The Defense Department is starting the first agency wide financial audit in its history, Pentagon officials announced today, sparking fears of a “new 9/11” – because the last time the Pentagon was missing trillions of dollars and about to face extreme financial scrutiny, 9/11 happened.
Donald Rumsfeld was due to testify about a missing $2.3 trillion before Congress on September 13 2001, however the case was put on hold after the events of September 11.
The paper trail was destroyed when one side of the Pentagon was blown up, and the $2.3 trillion dollar case was brushed under the rubble.
Fast forward to 2017 and the Pentagon is even less accountable. The Pentagon now cannot account for $6.5 trillion according to a Department of Defense Inspector General’s report – raising alarm bells not just because of the obvious lack of accountability and oversight, but because when trillions go missing, they tend to go missing with a bang.
The new case of the missing trillions, and the combustible political climate in the U.S. in 2017, has left many commentators fearing that “something big is about to happen again.”
Defense Department Comptroller David L. Norquist and chief Pentagon spokesperson Dana W. White spoke during the Pentagon news conference on 7 December, in which they said they had received the DoD Office of Inspector General’s notification that the financial statement audit begins this month.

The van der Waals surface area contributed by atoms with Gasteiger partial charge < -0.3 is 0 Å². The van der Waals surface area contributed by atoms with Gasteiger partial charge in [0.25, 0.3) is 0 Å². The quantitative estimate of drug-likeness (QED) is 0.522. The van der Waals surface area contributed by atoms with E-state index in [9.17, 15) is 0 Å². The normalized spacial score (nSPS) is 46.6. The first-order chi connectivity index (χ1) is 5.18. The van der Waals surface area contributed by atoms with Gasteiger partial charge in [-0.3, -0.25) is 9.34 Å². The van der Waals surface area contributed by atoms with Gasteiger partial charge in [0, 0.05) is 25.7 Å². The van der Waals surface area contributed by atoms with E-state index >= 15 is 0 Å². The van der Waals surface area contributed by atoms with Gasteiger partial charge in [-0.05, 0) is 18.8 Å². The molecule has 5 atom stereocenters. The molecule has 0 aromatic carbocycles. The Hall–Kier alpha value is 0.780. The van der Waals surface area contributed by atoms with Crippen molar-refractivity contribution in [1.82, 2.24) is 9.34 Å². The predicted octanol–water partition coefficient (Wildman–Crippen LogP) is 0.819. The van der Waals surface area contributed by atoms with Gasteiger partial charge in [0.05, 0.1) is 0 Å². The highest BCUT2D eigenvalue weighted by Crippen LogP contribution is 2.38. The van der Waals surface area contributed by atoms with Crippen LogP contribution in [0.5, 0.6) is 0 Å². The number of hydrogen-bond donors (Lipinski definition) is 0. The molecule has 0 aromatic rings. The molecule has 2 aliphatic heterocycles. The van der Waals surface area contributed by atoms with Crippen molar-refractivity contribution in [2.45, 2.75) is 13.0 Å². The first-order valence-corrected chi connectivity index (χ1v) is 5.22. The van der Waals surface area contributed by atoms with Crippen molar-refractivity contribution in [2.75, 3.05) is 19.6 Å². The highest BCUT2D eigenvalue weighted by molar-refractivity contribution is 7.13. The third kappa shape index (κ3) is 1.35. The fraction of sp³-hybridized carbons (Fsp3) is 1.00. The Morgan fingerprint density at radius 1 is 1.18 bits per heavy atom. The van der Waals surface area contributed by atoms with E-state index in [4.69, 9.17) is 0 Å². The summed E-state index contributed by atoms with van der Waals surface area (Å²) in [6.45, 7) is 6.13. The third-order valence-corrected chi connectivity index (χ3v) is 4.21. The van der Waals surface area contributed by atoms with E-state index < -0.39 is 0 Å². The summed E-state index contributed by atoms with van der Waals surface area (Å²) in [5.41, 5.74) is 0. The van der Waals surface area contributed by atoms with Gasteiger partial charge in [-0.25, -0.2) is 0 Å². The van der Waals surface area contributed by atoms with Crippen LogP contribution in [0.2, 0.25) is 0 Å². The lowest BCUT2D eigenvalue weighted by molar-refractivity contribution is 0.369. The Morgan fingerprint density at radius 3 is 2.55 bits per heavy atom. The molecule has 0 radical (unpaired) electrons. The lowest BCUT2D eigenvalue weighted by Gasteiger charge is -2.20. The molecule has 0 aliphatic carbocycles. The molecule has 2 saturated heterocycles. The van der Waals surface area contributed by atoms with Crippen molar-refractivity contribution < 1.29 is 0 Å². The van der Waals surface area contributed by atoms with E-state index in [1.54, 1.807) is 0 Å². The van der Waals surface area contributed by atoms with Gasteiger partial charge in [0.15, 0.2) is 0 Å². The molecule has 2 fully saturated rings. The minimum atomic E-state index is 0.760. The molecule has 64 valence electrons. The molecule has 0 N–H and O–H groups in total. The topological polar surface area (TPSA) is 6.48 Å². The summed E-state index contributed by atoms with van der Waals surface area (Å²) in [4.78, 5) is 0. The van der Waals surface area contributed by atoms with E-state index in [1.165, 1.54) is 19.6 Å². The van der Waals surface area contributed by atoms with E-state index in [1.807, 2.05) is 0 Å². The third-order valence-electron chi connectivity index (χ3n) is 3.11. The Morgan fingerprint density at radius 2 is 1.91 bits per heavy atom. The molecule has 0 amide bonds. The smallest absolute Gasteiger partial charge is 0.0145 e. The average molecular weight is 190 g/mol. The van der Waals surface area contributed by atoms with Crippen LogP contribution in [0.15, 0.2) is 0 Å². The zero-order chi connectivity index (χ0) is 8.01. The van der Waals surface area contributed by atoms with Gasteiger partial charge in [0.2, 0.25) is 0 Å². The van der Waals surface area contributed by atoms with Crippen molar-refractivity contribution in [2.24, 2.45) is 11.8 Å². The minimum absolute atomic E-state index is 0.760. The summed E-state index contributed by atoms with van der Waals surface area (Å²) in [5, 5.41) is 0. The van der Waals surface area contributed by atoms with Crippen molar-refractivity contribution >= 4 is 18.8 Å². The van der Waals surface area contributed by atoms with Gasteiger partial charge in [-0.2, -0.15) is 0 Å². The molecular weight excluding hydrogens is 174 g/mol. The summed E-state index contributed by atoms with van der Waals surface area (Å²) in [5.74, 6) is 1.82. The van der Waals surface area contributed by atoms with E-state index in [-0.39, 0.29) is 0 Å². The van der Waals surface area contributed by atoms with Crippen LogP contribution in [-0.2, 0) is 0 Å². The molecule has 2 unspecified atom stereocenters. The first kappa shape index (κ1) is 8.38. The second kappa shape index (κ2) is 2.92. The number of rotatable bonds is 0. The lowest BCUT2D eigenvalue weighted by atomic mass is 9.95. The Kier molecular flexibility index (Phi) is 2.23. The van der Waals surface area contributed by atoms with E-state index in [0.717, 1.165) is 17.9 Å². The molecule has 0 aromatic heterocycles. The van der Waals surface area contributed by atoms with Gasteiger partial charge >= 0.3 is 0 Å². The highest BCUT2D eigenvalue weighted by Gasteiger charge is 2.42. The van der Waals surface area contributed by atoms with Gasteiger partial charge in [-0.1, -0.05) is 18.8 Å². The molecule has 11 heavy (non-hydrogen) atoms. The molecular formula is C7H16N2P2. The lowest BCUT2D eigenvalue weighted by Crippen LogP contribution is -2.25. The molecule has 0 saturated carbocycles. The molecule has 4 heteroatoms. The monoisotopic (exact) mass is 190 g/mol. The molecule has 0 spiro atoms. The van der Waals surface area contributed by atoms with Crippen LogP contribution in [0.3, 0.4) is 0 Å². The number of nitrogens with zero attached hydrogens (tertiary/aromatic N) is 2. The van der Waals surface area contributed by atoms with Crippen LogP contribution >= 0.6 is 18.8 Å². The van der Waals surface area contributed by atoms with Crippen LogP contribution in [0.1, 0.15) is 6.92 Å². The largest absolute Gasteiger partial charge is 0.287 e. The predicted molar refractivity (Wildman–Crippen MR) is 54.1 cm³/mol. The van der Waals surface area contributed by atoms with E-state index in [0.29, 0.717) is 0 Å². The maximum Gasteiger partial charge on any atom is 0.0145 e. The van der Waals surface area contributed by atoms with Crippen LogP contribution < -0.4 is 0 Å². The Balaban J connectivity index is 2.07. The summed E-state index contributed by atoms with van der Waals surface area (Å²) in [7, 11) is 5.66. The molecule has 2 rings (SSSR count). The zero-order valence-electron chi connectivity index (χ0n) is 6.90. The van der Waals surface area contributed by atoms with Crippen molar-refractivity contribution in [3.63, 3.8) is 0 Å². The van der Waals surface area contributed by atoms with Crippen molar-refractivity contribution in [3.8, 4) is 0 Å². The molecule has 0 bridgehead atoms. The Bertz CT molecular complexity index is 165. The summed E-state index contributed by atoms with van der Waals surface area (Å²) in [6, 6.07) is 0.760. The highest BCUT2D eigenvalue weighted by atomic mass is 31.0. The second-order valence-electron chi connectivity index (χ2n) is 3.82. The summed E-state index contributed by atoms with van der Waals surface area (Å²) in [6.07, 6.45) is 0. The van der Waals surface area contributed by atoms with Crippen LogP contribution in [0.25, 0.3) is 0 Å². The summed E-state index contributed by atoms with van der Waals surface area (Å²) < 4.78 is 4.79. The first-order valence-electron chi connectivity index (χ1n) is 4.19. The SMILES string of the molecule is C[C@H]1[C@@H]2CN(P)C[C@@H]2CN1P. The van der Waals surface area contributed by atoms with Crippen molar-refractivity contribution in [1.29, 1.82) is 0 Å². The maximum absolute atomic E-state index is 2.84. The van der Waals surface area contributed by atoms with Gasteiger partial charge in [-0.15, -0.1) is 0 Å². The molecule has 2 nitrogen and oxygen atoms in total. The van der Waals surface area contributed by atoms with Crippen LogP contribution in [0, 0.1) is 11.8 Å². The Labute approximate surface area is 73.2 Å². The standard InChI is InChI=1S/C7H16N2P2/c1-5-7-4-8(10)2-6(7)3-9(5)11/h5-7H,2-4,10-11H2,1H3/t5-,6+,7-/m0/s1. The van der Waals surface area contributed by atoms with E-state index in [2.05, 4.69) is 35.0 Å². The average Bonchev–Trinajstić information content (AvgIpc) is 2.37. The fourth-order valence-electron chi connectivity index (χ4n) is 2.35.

According to defense.gov:
“The audit is massive. It will examine every aspect of the department from personnel to real property to weapons to supplies to bases. Some 2,400 auditors will fan out across the department to conduct it, Pentagon officials said.
“It is important that the Congress and the American people have confidence in DoD’s management of every taxpayer dollar,” Norquist said.
Audits are necessary to ensure the accuracy of financial information. They also account for property. Officials estimate the department has around $2.4 trillion in assets. “With consistent feedback from auditors, we can focus on improving the processes of our day-to-day work,” the comptroller said. “Annual audits also ensure visibility over the quantity and quality of the equipment and supplies our troops use.”
The DoD Office of the Inspector General hired independent public accounting firms to conduct audits of individual components – the Army, Navy, Air Force, agencies, activities and more – as well as a departmentwide consolidated audit to summarize all results and conclusions.
“Beginning in 2018, our audits will occur annually, with reports issued Nov. 15,” Norquist said.
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